Sorry, Iran, you're not invited to the party after all. After a bizarre, last-minute invitation from U.N. General Secretary Ban Ki-moon for Iran to join Syria peace talks Wednesday, Ban has been forced to withdraw the invite. Iran is a longtime ally of Syria, and hardly an obvious choice to join a conference designed to figure out how to stop Syria's civil war using international measures. Which is why Ban's invitation to Iran Sunday came as such a surprise to America, not to mention the 40-something other countries scheduled to attend the Switzerland talks.
Within 24 hours of the invite, Iran refused to co-operate with the terms of the talks, and Ban had to withdraw the invite. Ban's spokesman said that Iranian officials had assured Ban that they'd be happy to comply with the terms, and join forces with much of the rest of the world in stopping Syria's bloody civil war. The talks have extra significance after thousands of photographs of deceased and tortured Syrian detainees surfaced Monday, and a group of analysts say that Bashar al-Assad's regime has slaughtered roughly 11,000 detainees.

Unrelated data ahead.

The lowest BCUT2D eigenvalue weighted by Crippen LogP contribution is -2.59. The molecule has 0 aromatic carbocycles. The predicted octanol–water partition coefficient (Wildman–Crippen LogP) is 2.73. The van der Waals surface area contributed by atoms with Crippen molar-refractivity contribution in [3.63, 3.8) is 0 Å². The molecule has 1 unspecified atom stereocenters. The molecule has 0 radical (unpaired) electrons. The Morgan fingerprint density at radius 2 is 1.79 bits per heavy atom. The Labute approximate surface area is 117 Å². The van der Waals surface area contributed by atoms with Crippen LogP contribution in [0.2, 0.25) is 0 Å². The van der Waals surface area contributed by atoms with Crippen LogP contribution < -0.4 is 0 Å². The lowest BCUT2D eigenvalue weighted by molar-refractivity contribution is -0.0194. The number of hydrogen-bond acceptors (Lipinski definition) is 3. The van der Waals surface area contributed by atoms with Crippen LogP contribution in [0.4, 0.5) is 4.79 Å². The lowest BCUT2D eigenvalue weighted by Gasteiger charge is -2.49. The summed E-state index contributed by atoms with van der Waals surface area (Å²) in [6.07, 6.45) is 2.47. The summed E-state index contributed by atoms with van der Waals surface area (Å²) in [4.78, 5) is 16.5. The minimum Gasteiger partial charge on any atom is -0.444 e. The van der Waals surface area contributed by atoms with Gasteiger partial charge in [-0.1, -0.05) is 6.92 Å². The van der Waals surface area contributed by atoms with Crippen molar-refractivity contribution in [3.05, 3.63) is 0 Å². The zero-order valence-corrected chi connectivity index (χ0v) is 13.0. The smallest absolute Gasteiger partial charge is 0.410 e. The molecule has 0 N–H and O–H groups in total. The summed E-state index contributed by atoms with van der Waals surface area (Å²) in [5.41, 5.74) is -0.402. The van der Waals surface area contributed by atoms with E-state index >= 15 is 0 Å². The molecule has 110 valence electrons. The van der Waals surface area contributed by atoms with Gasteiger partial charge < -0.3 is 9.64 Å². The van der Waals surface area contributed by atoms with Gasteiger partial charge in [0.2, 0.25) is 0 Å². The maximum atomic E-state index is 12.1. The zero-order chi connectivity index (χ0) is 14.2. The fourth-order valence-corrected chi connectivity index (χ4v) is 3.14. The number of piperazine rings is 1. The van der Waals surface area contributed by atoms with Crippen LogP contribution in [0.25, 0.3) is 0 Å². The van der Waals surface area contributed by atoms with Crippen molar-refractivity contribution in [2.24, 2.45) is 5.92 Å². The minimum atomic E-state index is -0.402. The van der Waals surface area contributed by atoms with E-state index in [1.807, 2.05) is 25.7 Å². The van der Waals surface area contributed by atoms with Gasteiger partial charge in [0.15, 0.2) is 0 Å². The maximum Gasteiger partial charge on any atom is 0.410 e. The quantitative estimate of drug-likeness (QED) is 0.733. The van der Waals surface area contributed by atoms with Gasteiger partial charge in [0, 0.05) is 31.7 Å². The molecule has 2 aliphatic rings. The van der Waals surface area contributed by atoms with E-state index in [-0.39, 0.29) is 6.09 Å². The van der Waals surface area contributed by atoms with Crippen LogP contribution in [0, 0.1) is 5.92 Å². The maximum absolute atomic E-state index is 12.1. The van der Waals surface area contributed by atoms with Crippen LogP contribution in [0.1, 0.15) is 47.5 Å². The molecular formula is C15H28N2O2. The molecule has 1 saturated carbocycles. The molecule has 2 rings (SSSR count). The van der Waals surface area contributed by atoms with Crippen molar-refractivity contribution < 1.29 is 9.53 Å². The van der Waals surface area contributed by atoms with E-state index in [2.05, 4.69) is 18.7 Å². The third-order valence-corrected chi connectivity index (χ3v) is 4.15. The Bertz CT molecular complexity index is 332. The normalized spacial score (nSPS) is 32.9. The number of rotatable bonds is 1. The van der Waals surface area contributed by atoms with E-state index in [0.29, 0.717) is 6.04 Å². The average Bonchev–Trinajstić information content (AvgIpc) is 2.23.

Even Syria's leading opposition group will be joining the talks on Friday, when the Syrian government and its longtime opponents will finally be trying to work out a solution face-to-face. The talks are centered around "the formation of a transitional government for Syria that would pave the way for democratic elections," as per the 2012 Geneva agreement, and Iran refused to co-operate with those stated terms.
Countries were only invited to the peace talks after approval from Russia and America, but the two countries had been at an impasse over whether to invite Iran.